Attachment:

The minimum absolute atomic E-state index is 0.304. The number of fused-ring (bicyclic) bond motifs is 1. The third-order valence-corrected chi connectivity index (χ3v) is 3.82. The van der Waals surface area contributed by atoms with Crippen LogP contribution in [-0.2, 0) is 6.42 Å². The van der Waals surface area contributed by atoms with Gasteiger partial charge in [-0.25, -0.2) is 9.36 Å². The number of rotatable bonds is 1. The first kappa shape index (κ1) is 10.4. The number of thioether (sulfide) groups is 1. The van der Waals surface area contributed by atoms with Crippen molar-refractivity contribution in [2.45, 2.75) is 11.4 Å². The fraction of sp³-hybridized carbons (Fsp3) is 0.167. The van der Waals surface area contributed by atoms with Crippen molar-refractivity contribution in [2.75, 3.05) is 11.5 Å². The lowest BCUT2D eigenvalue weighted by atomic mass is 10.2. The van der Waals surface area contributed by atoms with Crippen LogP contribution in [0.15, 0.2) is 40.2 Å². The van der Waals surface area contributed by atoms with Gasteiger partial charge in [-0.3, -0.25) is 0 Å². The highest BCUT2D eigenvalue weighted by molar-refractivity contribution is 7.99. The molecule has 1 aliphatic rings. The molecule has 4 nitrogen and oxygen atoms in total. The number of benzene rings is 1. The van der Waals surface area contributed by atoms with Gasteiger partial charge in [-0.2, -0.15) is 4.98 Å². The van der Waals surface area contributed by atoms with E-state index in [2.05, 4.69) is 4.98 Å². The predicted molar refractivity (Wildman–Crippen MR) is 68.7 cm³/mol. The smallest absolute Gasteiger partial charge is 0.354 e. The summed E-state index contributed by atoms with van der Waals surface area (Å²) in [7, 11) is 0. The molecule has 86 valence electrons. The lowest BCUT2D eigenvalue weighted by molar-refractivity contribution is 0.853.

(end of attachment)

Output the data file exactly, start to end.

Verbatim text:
The minimum absolute atomic E-state index is 0.304. The number of fused-ring (bicyclic) bond motifs is 1. The third-order valence-corrected chi connectivity index (χ3v) is 3.82. The van der Waals surface area contributed by atoms with Crippen LogP contribution in [-0.2, 0) is 6.42 Å². The van der Waals surface area contributed by atoms with Gasteiger partial charge in [-0.25, -0.2) is 9.36 Å². The number of rotatable bonds is 1. The first kappa shape index (κ1) is 10.4. The number of thioether (sulfide) groups is 1. The van der Waals surface area contributed by atoms with Crippen molar-refractivity contribution in [2.45, 2.75) is 11.4 Å². The fraction of sp³-hybridized carbons (Fsp3) is 0.167. The van der Waals surface area contributed by atoms with Crippen molar-refractivity contribution in [2.75, 3.05) is 11.5 Å². The lowest BCUT2D eigenvalue weighted by atomic mass is 10.2. The van der Waals surface area contributed by atoms with Crippen LogP contribution in [0.15, 0.2) is 40.2 Å². The van der Waals surface area contributed by atoms with Gasteiger partial charge in [-0.3, -0.25) is 0 Å². The highest BCUT2D eigenvalue weighted by molar-refractivity contribution is 7.99. The molecule has 1 aliphatic rings. The molecule has 4 nitrogen and oxygen atoms in total. The number of benzene rings is 1. The van der Waals surface area contributed by atoms with Gasteiger partial charge in [-0.2, -0.15) is 4.98 Å². The van der Waals surface area contributed by atoms with E-state index in [2.05, 4.69) is 4.98 Å². The predicted molar refractivity (Wildman–Crippen MR) is 68.7 cm³/mol. The smallest absolute Gasteiger partial charge is 0.354 e. The summed E-state index contributed by atoms with van der Waals surface area (Å²) in [7, 11) is 0. The molecule has 86 valence electrons. The lowest BCUT2D eigenvalue weighted by molar-refractivity contribution is 0.853.